Priscilla, Queen of the Desert review at Queen’s Theatre, Hornchurch – ‘strong vocals, disappointing design’
The beauty of Stephan Elliott and Allan Scott’s musical Priscilla, Queen of the Desert is the way it retains every aspect of the source material – Elliott’s award-winning 1994 cult movie – while using familiar musical numbers to heighten the narrative.
In a way that’s rare in jukebox musicals, the production numbers unfold effortlessly from the storyline and the songs are so integral to the lives of lip-syncing drag trio Bernadette, Tick and Adam that they become a form of self-expression.
Queen’s Theatre, Hornchurch’s regional production of the show incorporates a lively community chorus to supplement the cast. Douglas Rintoul’s version spills into the auditorium with unashamed bravado. Tom Giles brings an earthy resolution to the role of Tick, whose search for acceptance from his estranged son underscores the show. His impressive vocals almost make up for the fact that he seems far from comfortable in drag; the same is true of Daniel Bailey’s otherwise excellent Adam. The standout here is Mark Inscoe’s Bernadette, whose pithy one-liners and survivor instinct do little to disguise the vulnerability of a woman at a crossroads in her life.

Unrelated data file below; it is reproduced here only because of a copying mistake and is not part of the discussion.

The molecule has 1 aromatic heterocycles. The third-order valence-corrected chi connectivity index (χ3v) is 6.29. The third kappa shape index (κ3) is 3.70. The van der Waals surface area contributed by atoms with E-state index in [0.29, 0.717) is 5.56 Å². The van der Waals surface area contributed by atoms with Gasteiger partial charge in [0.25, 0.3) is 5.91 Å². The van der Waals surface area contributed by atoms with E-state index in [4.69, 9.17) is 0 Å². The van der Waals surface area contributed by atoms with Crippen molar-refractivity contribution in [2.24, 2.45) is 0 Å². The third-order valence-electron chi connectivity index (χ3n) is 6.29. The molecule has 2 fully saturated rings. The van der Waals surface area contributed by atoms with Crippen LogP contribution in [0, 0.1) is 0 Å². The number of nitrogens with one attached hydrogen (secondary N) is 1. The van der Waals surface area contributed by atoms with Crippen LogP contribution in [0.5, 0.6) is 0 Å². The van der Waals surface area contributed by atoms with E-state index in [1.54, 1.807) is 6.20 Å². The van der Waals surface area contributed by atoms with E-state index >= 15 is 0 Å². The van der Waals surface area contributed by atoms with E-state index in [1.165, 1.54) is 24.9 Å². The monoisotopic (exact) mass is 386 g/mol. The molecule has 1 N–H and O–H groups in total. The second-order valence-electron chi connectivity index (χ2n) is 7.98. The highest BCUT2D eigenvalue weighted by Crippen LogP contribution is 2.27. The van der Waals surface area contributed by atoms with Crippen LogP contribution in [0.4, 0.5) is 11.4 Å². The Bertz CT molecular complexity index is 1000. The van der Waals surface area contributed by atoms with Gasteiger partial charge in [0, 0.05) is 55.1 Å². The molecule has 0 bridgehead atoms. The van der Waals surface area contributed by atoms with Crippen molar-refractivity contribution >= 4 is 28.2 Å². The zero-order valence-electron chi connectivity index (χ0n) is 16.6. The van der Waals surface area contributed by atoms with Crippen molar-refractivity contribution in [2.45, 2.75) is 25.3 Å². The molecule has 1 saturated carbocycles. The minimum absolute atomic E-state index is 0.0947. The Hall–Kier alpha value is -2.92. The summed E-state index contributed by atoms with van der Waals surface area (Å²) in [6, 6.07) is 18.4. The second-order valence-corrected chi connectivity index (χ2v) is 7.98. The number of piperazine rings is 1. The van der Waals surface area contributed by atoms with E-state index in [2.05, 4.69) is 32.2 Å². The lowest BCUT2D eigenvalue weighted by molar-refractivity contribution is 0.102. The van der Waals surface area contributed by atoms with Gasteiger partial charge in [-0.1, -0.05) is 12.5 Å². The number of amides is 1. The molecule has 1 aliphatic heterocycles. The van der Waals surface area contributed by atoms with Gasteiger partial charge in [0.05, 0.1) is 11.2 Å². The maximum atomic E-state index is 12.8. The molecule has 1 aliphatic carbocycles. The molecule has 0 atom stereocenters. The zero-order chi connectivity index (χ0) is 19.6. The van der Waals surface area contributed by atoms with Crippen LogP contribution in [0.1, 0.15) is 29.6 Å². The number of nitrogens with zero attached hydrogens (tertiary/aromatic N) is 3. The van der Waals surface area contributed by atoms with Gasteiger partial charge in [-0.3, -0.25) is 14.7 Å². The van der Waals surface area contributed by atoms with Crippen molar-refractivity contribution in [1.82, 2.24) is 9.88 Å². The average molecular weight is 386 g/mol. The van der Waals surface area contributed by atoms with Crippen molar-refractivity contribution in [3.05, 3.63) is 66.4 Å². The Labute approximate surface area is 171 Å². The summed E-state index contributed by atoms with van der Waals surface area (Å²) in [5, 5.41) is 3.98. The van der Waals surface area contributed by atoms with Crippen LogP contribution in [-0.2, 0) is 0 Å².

The energy, talent and drive of Rintoul’s production is let down by an unfocused lighting design from Mark Howland and issues with the sound. Designer Joanna Scotcher has created a set with several interesting innovations but the costumes, wigs and make-up are over-looked and occasionally badly constructed. An unforgivable compromise in a show celebrated for its juxtaposition of drag in all its excess against the barren landscape of the Australian outback.
We need your help…
When you subscribe to The Stage, you’re investing in our journalism. And our journalism is invested in supporting theatre and the performing arts.
The Stage is a family business, operated by the same family since we were founded in 1880. We do not receive government funding. We are not owned by a large corporation. Our editorial is not dictated by ticket sales.
We are fully independent, but this means we rely on revenue from readers to survive.
Help us continue to report on great work across the UK, champion new talent and keep up our investigative journalism that holds the powerful to account. Your subscription helps ensure our journalism can continue.